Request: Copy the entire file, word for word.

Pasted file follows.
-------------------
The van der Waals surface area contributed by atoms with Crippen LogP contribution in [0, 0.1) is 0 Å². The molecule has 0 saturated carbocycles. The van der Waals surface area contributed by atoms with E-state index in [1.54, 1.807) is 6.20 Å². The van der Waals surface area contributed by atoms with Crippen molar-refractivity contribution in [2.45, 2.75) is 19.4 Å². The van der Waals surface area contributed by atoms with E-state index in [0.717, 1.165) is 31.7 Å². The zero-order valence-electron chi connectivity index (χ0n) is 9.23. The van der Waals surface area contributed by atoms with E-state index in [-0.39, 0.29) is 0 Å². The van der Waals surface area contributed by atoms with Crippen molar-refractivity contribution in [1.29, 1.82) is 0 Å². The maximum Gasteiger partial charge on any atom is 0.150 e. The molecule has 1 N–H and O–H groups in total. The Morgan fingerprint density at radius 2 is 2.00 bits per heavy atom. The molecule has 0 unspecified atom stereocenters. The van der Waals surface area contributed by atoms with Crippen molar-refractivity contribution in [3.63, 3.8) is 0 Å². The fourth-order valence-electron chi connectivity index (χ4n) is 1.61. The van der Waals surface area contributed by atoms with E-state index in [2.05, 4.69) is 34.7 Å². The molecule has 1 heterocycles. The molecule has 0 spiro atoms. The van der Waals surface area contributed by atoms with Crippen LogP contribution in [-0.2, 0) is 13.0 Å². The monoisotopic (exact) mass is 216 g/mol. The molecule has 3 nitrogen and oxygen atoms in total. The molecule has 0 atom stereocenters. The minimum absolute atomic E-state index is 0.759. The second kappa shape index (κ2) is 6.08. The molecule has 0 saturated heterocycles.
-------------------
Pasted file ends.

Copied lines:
The van der Waals surface area contributed by atoms with Crippen LogP contribution in [0, 0.1) is 0 Å². The molecule has 0 saturated carbocycles. The van der Waals surface area contributed by atoms with E-state index in [1.54, 1.807) is 6.20 Å². The van der Waals surface area contributed by atoms with Crippen molar-refractivity contribution in [2.45, 2.75) is 19.4 Å². The van der Waals surface area contributed by atoms with E-state index in [0.717, 1.165) is 31.7 Å². The zero-order valence-electron chi connectivity index (χ0n) is 9.23. The van der Waals surface area contributed by atoms with E-state index in [-0.39, 0.29) is 0 Å². The van der Waals surface area contributed by atoms with Crippen molar-refractivity contribution in [1.29, 1.82) is 0 Å². The maximum Gasteiger partial charge on any atom is 0.150 e. The molecule has 1 N–H and O–H groups in total. The Morgan fingerprint density at radius 2 is 2.00 bits per heavy atom. The molecule has 0 unspecified atom stereocenters. The van der Waals surface area contributed by atoms with Crippen molar-refractivity contribution in [3.63, 3.8) is 0 Å². The fourth-order valence-electron chi connectivity index (χ4n) is 1.61. The van der Waals surface area contributed by atoms with E-state index in [2.05, 4.69) is 34.7 Å². The molecule has 1 heterocycles. The molecule has 0 spiro atoms. The van der Waals surface area contributed by atoms with Crippen LogP contribution in [-0.2, 0) is 13.0 Å². The monoisotopic (exact) mass is 216 g/mol. The molecule has 3 nitrogen and oxygen atoms in total. The molecule has 0 atom stereocenters. The minimum absolute atomic E-state index is 0.759. The second kappa shape index (κ2) is 6.08. The molecule has 0 saturated heterocycles.